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Pre-endoscopic serological test with duodenal biopsy in high risk patients had high sensitivity and low specificity for coeliac disease
  1. Nina Ruth Lewis, MD,
  2. Richard F A Logan, MD
  1. Queen’s Medical Centre,
 Nottingham, UK

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 Q Does a clinical decision tool (CDT) based on pre-endoscopic serological testing with duodenal biopsy for high risk patients accurately diagnose coeliac disease?

    Clinical impact ratings Gastroenterology ★★★★★☆☆ IM/Ambulatory care ★★★★★☆☆


    Embedded ImageDesign:

    2 cohort studies, 1 for derivation and 1 for validation.

    Embedded ImageSetting:

    endoscopy department at the Royal Hallamshire Hospital, Sheffield, UK.

    Embedded ImagePatients:

    1464 patients in the retrospective derivation cohort and 2000 patients 16–94 years of age (mean age 56 y, 58% women) in the prospective validation cohort who were referred for gastroscopy. Exclusion criteria were previously known coeliac disease, coagulopathy (international normalised ratio >1.3 or platelets <80 x 109/l), active gastrointestinal bleeding, or suspected cancer.

    Embedded ImageDescription of prediction guide:

    the CDT combined pre-endoscopic serological testing (tissue transglutaminase [TTG] antibody) and assessment of symptoms to identify patients at high or low risk of coeliac disease. The CDT was modified in the validation cohort to include duodenal biopsy for all high risk patients. Patients were at high risk if they had indications for weight loss, anaemia (haemoglobin level <120 g/l in women or <130 g/l in men), or diarrhoea (bowel movement frequency >3 times/d). Patients were at low risk if they had atypical symptoms for coeliac disease, including abdominal pain, reflux, dyspepsia, vomiting or nausea, or chest pain.

    Embedded ImageOutcomes:

    diagnosis of coeliac disease.


    61 (4.2%) patients in the derivation cohort and 77 (3.9%) patients in the validation cohort were newly diagnosed with coeliac disease. In the validation cohort, 739 (37%) patients were categorised as high risk and 1261 (63%) were categorised as low risk; the prevalence of coeliac disease was 9.6% in the high risk group and 0.5% in the low risk group. The CDT with pre-endoscopic serological testing and duodenal biopsy in high risk patients had higher sensitivity but lower specificity than did the CDT with pre-endoscopic serological testing only (table). The likelihood ratios are in the table.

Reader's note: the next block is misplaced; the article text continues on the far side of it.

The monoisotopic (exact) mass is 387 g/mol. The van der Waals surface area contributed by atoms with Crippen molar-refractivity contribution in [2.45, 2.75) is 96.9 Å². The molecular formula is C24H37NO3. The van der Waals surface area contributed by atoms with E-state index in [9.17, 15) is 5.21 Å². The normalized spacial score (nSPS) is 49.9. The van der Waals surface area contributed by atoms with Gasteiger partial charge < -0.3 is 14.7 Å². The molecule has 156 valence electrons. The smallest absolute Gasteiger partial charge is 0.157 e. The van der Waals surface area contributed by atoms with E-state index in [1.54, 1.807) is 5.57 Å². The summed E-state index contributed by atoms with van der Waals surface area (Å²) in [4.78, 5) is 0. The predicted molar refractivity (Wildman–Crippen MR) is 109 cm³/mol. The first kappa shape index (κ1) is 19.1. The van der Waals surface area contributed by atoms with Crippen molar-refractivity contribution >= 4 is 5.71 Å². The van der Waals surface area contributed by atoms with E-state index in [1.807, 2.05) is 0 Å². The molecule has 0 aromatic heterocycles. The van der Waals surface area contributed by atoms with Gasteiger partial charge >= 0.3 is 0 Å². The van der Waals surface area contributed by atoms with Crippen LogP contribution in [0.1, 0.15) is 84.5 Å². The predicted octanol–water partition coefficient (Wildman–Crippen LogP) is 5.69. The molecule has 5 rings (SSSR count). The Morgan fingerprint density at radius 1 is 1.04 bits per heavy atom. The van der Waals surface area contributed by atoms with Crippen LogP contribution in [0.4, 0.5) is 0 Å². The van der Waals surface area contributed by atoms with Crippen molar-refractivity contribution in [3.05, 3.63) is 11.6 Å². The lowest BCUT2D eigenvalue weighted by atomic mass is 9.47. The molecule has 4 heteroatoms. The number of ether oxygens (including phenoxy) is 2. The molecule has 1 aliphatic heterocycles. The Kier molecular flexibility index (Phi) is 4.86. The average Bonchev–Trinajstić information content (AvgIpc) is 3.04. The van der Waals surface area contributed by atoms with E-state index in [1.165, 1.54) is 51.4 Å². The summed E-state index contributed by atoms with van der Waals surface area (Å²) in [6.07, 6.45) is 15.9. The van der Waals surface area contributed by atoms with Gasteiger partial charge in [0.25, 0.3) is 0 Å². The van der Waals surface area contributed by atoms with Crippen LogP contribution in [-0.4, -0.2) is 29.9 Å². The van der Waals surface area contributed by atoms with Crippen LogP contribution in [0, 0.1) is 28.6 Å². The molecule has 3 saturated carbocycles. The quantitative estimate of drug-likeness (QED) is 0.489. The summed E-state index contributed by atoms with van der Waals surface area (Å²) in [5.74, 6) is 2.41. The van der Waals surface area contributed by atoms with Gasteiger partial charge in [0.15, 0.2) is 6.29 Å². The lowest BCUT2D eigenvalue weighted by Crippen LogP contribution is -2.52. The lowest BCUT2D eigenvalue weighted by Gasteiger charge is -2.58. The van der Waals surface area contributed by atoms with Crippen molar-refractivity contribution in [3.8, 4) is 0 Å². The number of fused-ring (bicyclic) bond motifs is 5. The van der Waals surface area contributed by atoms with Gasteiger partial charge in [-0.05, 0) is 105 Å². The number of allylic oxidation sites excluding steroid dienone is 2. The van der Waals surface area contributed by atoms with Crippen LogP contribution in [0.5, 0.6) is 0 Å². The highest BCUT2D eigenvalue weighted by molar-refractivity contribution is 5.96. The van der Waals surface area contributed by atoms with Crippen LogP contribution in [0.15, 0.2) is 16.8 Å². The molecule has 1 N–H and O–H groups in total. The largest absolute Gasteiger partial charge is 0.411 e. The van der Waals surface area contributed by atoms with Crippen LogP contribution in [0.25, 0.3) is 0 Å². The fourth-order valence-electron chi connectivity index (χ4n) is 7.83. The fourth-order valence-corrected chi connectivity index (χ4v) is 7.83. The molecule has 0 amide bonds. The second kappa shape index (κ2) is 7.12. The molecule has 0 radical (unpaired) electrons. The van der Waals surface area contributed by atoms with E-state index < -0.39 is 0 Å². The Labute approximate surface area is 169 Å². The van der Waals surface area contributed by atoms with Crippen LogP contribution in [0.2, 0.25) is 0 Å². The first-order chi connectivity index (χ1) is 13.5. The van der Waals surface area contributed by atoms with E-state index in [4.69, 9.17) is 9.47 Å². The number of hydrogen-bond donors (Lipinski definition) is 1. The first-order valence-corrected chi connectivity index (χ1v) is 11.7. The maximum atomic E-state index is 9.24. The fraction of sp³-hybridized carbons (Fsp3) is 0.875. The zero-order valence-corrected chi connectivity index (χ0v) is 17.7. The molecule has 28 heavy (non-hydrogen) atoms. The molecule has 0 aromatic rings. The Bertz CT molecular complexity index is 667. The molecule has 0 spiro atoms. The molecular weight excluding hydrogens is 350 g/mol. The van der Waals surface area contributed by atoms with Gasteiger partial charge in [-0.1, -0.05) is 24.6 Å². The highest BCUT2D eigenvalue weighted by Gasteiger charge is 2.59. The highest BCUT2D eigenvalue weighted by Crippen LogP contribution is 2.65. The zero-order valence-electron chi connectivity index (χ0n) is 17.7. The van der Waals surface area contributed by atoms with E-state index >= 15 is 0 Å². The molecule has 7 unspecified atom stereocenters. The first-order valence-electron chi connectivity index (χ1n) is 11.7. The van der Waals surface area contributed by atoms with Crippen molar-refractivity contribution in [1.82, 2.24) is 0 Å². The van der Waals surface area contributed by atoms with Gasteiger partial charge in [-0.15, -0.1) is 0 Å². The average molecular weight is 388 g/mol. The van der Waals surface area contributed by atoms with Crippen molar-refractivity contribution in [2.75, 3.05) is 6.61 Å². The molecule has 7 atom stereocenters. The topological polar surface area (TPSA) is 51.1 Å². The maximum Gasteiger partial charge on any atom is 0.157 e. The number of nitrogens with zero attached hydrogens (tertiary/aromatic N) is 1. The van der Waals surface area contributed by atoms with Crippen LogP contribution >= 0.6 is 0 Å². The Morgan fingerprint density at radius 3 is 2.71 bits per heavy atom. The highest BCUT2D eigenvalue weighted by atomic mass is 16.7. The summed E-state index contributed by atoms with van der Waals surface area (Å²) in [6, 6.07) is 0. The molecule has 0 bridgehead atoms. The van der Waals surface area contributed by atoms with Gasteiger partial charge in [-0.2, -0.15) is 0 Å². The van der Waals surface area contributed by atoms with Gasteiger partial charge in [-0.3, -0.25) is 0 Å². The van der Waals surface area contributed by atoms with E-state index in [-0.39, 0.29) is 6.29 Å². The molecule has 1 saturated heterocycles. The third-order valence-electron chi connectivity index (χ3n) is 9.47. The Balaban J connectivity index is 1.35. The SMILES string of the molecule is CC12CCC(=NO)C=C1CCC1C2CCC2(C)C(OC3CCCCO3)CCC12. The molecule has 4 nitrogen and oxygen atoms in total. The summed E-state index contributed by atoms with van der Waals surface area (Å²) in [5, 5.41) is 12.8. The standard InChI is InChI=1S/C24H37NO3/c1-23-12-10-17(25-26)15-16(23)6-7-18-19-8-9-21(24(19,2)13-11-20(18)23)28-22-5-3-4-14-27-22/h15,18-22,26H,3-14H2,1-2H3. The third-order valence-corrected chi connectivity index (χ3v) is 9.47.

Derivation and validation of a clinical decision tool to diagnose coeliac disease in patients referred for gastroscopy*


    A clinical decision tool based on pre-endoscopic serological testing combined with duodenal biopsy for high risk patients diagnosed all cases of coeliac disease.

    Abstract and commentary also appear in ACP Journal Club.


    Serological testing has shown a high prevalence of coeliac disease (approximately 1%) in many areas including North America where it was previously thought to be uncommon. It has also facilitated diagnosis. However, the protean clinical manifestations of coeliac disease mean that the disease has to be included in the differential diagnosis for many patients. Unfortunately, current serological tests are neither sufficiently sensitive nor specific to be used alone as screening tests in all clinical settings.1

    The categorisation of patients into high and low risk groups according to the CDT by Hopper et al is pragmatic: Important groups, such as patients with a family history or those with conditions associated with coeliac disease, were not considered. In addition, the quantitative element of the TTG assay has been ignored. The pragmatic categorisation resulted in more than one third of patients being considered as high risk of coeliac disease and therefore requiring duodenal biopsy irrespective of the results of the TTG assay. Consequently, in the validation cohort, 739 patients in the high risk group proceeded to upper gastrointestinal endoscopy to diagnose 71 cases of coeliac disease, including 7 cases in 585 high risk patients with a normal TTG test.

    Although Hopper et al maintain that their CDT would be cost effective in reducing the numbers of patients needing duodenal biopsies by 40%, this presupposes that coeliac disease was being considered in the differential diagnosis for these low risk patients. What is clear is that the specificity of the TTG assay alone is poor (90.9%), with the positive predictive value in the high risk group being only 28.6%; relying on the TTG assay alone will result in a considerable number of patients needing duodenal biopsies.

    Nevertheless, the study is an important contribution to improving the diagnosis of coeliac disease: It confirms that in patients at low risk of the condition, a negative result on the TTG assay is sufficient to rule out the diagnosis of coeliac disease.


    View Abstract


    • For correspondence: Dr A D Hopper, Royal Hallamshire Hospital, United Kingdom. andydhopper{at}

    • Source of funding: no external funding.